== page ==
'Someone crashed into my car. I didn't get a look at the driver but I bet they were two dwarves dressed as one person and they were drunk.'
No. It isn't ambiguous as to how many drivers there were. And it doesn't matter if there were others in the car with the driver, the sentence still refers to the driver and so 'they' is perfectly clear in its meaning as 'the person of indeterminate gender'.

Likewise, if you say, "They're over here," when we're looking for multiple people, that doesn't let me know if you've found everyone or not.


Detective: I want Jones and Smith to search for the thief.
Jones: What did they look like?
Detective: The only thing we know was they were wearing a red hoodie.
*2 hours later*
Smith: Hey Jones! I've found her!
Jones: The thief?
Smith: Yes.
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Re: Gender and Pronouns in feminism

Postby Daktoria » Sat Dec 24, 12:31 2011

You're generalizing every instant in life being a "one to one" relationship.

Some are "many to one", some are "one to many", some are "many to many".

Until we've experienced instances, we won't know in advance which instances are which relationships. That's why you need an ontological language.

For example, you can bake a pizza by yourself. You can also bake a pizza with others. (You can also bake many pizzas by yourself, and you can bake many pizzas with others).

"They" doesn't let you know whether someone's baking individually or collectively. If people don't care, they won't give you extra context.
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Re: Gender and Pronouns in feminism

Postby Sonic# » Sat Dec 24, 12:35 2011

I'm not really sure why you're making a quantitative judgment here. Something being small doesn't make it irrelevant.


"If it is relevant" should signal to you that I don't think it is relevant, not that I think it is "maybe a little relevant." You seem panicked that ambiguity could exist in language, though as the subsequent discussion shows, those supposed ambiguities aren't problems for comprehension, as you make them. "They" as a gender-neutral singular choice entails no added ambiguity. The only potential ambiguity traded is one of number for one of gender, but even in that case, that ambiguity seldom occurs.

Butterfly North makes the points I was trying to make, points which cannot be rebuffed by claims for an "ontological language." (I did type a bit more here, but I wish to keep on topic, rather than chasing the wild hare of "ontological language," a topic that sounds too artificial and particular to be applicable to this topic, though if the topic were on programming...)
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Re: Gender and Pronouns in feminism

Postby Daktoria » Sat Dec 24, 13:03 2011

Sonic, I know what relevance means. What you're saying about ambiguity and seldomness is actually almost offensive. Not only are you telling me my sample of life experience is inferior to your own, but you're also telling me that the times ambiguity does happen don't deserve to be respected.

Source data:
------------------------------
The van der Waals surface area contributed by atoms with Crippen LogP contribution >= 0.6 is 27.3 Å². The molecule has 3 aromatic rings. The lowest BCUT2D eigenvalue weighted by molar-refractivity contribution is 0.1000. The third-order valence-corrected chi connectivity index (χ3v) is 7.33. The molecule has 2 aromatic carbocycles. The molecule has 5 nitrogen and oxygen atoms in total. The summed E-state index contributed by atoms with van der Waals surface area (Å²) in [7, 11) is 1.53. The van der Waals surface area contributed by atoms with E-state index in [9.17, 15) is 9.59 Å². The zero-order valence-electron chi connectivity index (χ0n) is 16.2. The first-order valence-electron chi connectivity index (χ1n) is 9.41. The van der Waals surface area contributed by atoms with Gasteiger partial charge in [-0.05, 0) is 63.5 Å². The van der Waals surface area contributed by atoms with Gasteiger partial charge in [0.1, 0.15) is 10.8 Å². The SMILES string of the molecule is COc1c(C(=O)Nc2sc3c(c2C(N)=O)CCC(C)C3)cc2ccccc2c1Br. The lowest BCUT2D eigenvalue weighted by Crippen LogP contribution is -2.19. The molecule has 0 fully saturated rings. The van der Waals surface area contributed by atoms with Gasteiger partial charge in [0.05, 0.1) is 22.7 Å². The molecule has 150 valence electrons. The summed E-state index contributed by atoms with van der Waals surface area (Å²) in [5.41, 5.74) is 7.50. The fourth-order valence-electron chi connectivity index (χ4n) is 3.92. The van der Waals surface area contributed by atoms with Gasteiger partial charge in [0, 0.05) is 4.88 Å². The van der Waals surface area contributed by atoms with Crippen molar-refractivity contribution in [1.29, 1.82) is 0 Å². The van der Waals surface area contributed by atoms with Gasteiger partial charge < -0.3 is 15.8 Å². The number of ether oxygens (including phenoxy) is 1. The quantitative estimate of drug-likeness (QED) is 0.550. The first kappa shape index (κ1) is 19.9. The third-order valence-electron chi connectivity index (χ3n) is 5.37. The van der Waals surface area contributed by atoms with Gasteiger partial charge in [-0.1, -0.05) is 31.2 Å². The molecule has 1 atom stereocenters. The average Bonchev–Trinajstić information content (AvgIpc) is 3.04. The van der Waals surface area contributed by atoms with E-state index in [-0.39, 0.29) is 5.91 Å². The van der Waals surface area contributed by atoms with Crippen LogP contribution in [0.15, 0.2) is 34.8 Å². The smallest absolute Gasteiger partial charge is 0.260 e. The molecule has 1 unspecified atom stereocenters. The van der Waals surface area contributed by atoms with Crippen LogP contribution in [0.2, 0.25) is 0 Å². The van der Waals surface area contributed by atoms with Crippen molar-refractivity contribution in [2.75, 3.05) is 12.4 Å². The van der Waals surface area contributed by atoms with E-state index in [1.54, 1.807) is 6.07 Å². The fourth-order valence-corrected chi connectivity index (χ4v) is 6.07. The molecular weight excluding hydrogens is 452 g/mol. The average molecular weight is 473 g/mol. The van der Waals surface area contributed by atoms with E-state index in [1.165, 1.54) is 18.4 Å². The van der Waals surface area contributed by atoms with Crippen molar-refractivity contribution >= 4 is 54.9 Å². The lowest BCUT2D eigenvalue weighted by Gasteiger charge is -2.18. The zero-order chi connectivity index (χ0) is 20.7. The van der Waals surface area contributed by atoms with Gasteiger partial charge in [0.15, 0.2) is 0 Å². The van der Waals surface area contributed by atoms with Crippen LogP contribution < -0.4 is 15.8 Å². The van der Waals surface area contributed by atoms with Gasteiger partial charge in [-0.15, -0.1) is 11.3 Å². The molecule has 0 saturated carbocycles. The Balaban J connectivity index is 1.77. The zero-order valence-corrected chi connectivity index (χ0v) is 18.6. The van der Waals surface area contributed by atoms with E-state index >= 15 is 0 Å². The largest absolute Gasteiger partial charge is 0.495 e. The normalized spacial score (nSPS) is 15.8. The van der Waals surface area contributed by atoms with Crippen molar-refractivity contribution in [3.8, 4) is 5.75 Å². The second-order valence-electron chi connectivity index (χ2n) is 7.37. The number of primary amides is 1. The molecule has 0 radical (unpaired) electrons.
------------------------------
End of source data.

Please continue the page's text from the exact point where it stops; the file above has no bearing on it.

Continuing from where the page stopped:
Ontological language is not a wild hare (and your comparison to programming is actually applicable if you consider how when learning from experience, people have to be "programmed"). It's what's necessary to ensure that people don't get punished for being unlucky in learning from experience. It also allows us to abstractly communicate possibilities (and assess risk) which people are yet to experience.
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Re: Gender and Pronouns in feminism

Postby Aum » Sat Dec 24, 14:22 2011

^ I think you are too neurotic about language and that is the #1 thing preventing practical discussion with others.

You need to let it go.
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Re: Gender and Pronouns in feminism

Postby monk » Sat Dec 24, 14:24 2011

I agree with that^ statement
Daktoria wrote: It's what's necessary to ensure that people don't get punished for being unlucky in learning from experience.


I am totally unqualified to comment on this language topic without much further study. So please forgive me for a minor sidetrack on this topic.

Why do we need to ensure that the unlucky don't get punished in learning from experience? I ask this because it seems to be a reoccurring theme is several of the topics you've commented on in this forum. You seem to find it important that the smallest minority who have not grasped cultural norms be assimilated and educated seemlessly and you bemoan their possible punishment or condemnation as justification for everyone to take great pains to accommodate them.

And what really confuses me is when possible solutions are offered you bemoan those to as being an "excessive burden", can you please elaborate on this dichotomy?

and for bonus points can you do it in under 1000 words with no wiki references?

terribly sorry for the interruption folks, please continue...
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Re: Gender and Pronouns in feminism

Postby Daktoria » Sat Dec 24, 14:46 2011

Why do we need to ensure that the unlucky don't get punished in learning from experience?


...because that kind of punishment is selfish. It takes good luck for granted in having the "right" feelings for knowing what context means.

To be more succinct, it implies divine right. Those who were fortunately endowed would be entitled to communicate over those without.
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Re: Gender and Pronouns in feminism

Postby Aum » Sat Dec 24, 15:14 2011